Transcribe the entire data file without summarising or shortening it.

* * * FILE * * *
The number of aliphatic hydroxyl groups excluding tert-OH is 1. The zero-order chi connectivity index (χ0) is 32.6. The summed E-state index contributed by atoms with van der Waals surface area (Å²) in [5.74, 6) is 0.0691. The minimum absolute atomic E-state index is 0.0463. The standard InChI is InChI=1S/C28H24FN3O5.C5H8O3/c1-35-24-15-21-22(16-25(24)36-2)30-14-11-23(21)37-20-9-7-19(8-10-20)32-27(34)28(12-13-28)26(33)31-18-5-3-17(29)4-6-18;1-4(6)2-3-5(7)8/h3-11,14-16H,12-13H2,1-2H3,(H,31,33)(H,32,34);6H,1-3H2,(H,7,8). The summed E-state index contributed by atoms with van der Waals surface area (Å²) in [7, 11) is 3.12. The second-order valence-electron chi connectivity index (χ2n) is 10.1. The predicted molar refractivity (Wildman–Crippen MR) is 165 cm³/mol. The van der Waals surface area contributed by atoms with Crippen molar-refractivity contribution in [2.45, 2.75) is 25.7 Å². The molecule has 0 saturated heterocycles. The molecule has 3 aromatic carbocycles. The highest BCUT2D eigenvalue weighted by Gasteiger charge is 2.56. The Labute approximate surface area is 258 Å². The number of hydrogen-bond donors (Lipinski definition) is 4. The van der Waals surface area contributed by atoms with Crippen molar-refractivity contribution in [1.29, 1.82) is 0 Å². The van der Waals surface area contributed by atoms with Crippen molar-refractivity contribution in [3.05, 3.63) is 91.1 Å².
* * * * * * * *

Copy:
The number of aliphatic hydroxyl groups excluding tert-OH is 1. The zero-order chi connectivity index (χ0) is 32.6. The summed E-state index contributed by atoms with van der Waals surface area (Å²) in [5.74, 6) is 0.0691. The minimum absolute atomic E-state index is 0.0463. The standard InChI is InChI=1S/C28H24FN3O5.C5H8O3/c1-35-24-15-21-22(16-25(24)36-2)30-14-11-23(21)37-20-9-7-19(8-10-20)32-27(34)28(12-13-28)26(33)31-18-5-3-17(29)4-6-18;1-4(6)2-3-5(7)8/h3-11,14-16H,12-13H2,1-2H3,(H,31,33)(H,32,34);6H,1-3H2,(H,7,8). The summed E-state index contributed by atoms with van der Waals surface area (Å²) in [7, 11) is 3.12. The second-order valence-electron chi connectivity index (χ2n) is 10.1. The predicted molar refractivity (Wildman–Crippen MR) is 165 cm³/mol. The van der Waals surface area contributed by atoms with Crippen molar-refractivity contribution in [2.45, 2.75) is 25.7 Å². The molecule has 0 saturated heterocycles. The molecule has 3 aromatic carbocycles. The highest BCUT2D eigenvalue weighted by Gasteiger charge is 2.56. The Labute approximate surface area is 258 Å². The number of hydrogen-bond donors (Lipinski definition) is 4. The van der Waals surface area contributed by atoms with Crippen molar-refractivity contribution in [1.29, 1.82) is 0 Å². The van der Waals surface area contributed by atoms with Crippen molar-refractivity contribution in [3.05, 3.63) is 91.1 Å².